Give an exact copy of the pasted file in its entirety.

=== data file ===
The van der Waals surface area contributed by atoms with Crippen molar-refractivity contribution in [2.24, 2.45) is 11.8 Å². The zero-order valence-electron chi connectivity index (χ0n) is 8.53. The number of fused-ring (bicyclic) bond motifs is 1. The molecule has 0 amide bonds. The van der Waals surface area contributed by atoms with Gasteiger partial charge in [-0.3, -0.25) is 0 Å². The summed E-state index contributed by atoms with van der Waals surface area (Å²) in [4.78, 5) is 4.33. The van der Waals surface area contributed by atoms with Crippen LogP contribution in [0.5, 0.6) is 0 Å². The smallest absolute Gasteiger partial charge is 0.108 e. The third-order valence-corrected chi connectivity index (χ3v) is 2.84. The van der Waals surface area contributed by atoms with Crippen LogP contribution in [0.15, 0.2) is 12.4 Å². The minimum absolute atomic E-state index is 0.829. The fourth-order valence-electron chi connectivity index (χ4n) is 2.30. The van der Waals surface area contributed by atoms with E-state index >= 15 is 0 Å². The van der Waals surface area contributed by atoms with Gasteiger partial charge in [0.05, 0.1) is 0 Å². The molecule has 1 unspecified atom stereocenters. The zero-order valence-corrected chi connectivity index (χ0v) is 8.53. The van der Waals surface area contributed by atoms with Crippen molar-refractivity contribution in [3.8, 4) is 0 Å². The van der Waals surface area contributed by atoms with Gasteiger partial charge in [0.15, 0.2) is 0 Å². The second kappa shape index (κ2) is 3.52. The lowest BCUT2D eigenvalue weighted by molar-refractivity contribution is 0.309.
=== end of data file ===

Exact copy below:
The van der Waals surface area contributed by atoms with Crippen molar-refractivity contribution in [2.24, 2.45) is 11.8 Å². The zero-order valence-electron chi connectivity index (χ0n) is 8.53. The number of fused-ring (bicyclic) bond motifs is 1. The molecule has 0 amide bonds. The van der Waals surface area contributed by atoms with Gasteiger partial charge in [-0.3, -0.25) is 0 Å². The summed E-state index contributed by atoms with van der Waals surface area (Å²) in [4.78, 5) is 4.33. The van der Waals surface area contributed by atoms with Crippen LogP contribution in [0.5, 0.6) is 0 Å². The smallest absolute Gasteiger partial charge is 0.108 e. The third-order valence-corrected chi connectivity index (χ3v) is 2.84. The van der Waals surface area contributed by atoms with Crippen LogP contribution in [0.15, 0.2) is 12.4 Å². The minimum absolute atomic E-state index is 0.829. The fourth-order valence-electron chi connectivity index (χ4n) is 2.30. The van der Waals surface area contributed by atoms with E-state index >= 15 is 0 Å². The van der Waals surface area contributed by atoms with Gasteiger partial charge in [0.05, 0.1) is 0 Å². The molecule has 1 unspecified atom stereocenters. The zero-order valence-corrected chi connectivity index (χ0v) is 8.53. The van der Waals surface area contributed by atoms with Crippen molar-refractivity contribution in [3.8, 4) is 0 Å². The van der Waals surface area contributed by atoms with Gasteiger partial charge in [0.15, 0.2) is 0 Å². The second kappa shape index (κ2) is 3.52. The lowest BCUT2D eigenvalue weighted by molar-refractivity contribution is 0.309.